Invasive Species Compendium

Detailed coverage of invasive species threatening livelihoods and the environment worldwide

Abstract

Two newly established primary parasites, Leptomastix dactylopii Howard and Anagyrus sp., found attacking Planococcus citri (Risso) in Texas.

Abstract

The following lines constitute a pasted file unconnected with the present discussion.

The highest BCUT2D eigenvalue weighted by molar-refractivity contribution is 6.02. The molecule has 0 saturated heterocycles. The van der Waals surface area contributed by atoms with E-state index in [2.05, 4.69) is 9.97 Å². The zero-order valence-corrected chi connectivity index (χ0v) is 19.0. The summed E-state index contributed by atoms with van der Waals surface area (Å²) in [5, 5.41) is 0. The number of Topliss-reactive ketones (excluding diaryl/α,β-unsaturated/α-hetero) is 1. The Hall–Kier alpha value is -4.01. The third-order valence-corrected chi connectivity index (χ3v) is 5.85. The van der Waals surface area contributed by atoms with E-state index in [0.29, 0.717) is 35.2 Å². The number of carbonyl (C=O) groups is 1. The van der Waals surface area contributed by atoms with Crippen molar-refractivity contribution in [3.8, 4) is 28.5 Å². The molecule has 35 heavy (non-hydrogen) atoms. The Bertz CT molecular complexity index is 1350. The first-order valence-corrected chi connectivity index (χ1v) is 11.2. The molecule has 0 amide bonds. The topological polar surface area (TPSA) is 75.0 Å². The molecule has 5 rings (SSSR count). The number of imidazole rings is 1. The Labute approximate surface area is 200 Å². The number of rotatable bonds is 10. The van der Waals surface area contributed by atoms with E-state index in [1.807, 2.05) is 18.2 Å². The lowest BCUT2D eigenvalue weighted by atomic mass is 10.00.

During examination of grapefruit and lime (Citrus aurantifolia) trees in a residential area of Weslaco, Texas, in 1977 for the citrus pest Planococcus citri (Risso), 2 primary parasites, Leptomastix dactylopii How., which had been introduced from California in 1970 but had not been subsequently recovered in Texas, and Anagyrus sp., which had not previously been recorded on P. citri in Texas, were both found attacking this pest. L. dactylopii was the most abundant parasite in mid-August, parasitising 20.7% of P. citri; Pauridia peregrina Timb., an indigenous parasite, parasitised 48.5% and was the most abundant species in late August; and Anagyrus sp. parasitised only 4.3% but was the only parasite recovered from Planococcus citri in mid-September. A hyperparasite, Prochiloneurus dactylopii (How.), was found attacking the primary parasite complex of Planococcus citri in mid-August at the rate of 1%. The rich parasite complex recovered from P. citri in this residential area is thought to be related to use of little or no chemical insecticides.